Amanda demonstrates how to work the following decreases: k2tog tbl, p2tog, p3tog, and p2tog tbl.
Hi, this is Amanda from Berroco and today I’ll be demonstrating some of the most commonly used decrease stitches in our patterns. The yarn I’m using is Berroco Vintage. I’ll be covering knit two together through the back loop, purl two together, purl three together, and purl two together through the back loop.
Knit 2 together through the back loop is abbreviated as k2tog tbl. Knitting through the back loop will twist the stitch. When you’re knitting just one stitch through the back loop, this is the way that you insert your needle into the stitch, going into the back leg of it. So, if you’re going to knit two together through the back loop, you will go ahead and insert your needle into the next two stitches in the back loop, just like that, and then you can go ahead and knit it as you normally would. And that’s knitting two together through the back loop.
Purl two together is usually abbreviated as p2tog. This stitch is also just like it sounds - instead of purling into just one stitch like you normally would, you insert your needle into the next two stitches as if to purl, and then purl them like you normally would.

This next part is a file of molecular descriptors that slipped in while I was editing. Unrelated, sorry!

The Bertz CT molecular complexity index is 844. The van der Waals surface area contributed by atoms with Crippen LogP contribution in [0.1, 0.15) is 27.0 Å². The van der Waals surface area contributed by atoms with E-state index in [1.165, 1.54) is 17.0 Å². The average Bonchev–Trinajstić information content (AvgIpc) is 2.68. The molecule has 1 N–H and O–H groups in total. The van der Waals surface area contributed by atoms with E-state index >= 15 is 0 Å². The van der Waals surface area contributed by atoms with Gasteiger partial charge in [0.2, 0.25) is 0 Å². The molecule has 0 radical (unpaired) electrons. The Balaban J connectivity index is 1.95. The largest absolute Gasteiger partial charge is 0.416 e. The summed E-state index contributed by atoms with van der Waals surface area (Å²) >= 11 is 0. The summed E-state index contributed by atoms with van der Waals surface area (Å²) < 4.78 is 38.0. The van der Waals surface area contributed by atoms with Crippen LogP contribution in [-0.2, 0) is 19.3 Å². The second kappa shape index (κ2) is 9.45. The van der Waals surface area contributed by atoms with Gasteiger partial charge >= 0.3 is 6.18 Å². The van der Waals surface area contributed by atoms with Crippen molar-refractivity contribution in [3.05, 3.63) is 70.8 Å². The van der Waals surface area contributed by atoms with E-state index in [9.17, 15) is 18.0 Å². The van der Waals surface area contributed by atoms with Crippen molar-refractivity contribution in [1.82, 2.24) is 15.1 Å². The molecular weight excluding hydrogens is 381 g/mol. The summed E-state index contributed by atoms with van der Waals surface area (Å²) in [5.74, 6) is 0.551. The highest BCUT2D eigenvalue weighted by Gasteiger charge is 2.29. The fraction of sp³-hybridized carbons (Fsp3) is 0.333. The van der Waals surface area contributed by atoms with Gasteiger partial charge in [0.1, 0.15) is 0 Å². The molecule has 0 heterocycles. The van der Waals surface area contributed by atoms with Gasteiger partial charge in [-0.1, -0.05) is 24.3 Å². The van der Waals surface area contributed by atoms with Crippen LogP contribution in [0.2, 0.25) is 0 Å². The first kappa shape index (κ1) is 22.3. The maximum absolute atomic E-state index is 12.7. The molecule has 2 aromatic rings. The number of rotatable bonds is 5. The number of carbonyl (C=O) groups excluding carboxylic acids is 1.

Purl three together is abbreviated as p3tog, and it’s the same as purl two together, except you are decreasing two stitches instead of one. So, instead of inserting your needle into the next two stitches on your left needle, you insert it purlwise into the next three. And then you purl them as you normally would. And two stitches have been decreased.
Purl two together through the back loop is abbreviated as p2tog tbl. This stitch is similar to purling two together, except you do it through the back loops. It feels a little bit awkward, but the result is that the stitch will slant in the opposite direction of a purl two together. The first step is to slip the next two stitches knitwise to your right needle, then transfer them back to your left needle. And now you can see that they’re twisted, so that the left leg of each stitch is on the front side of the needle. The next step is the awkward part, and what you need to do is use your right needle to come through the back of these two loops from left to right. It feels a little bit weird, but you can see this is what it’s going to look like, and then you just wrap your yarn as you normally would to purl, and complete the stitch. And the result is a decrease that slants in the opposite direction of a knit two together.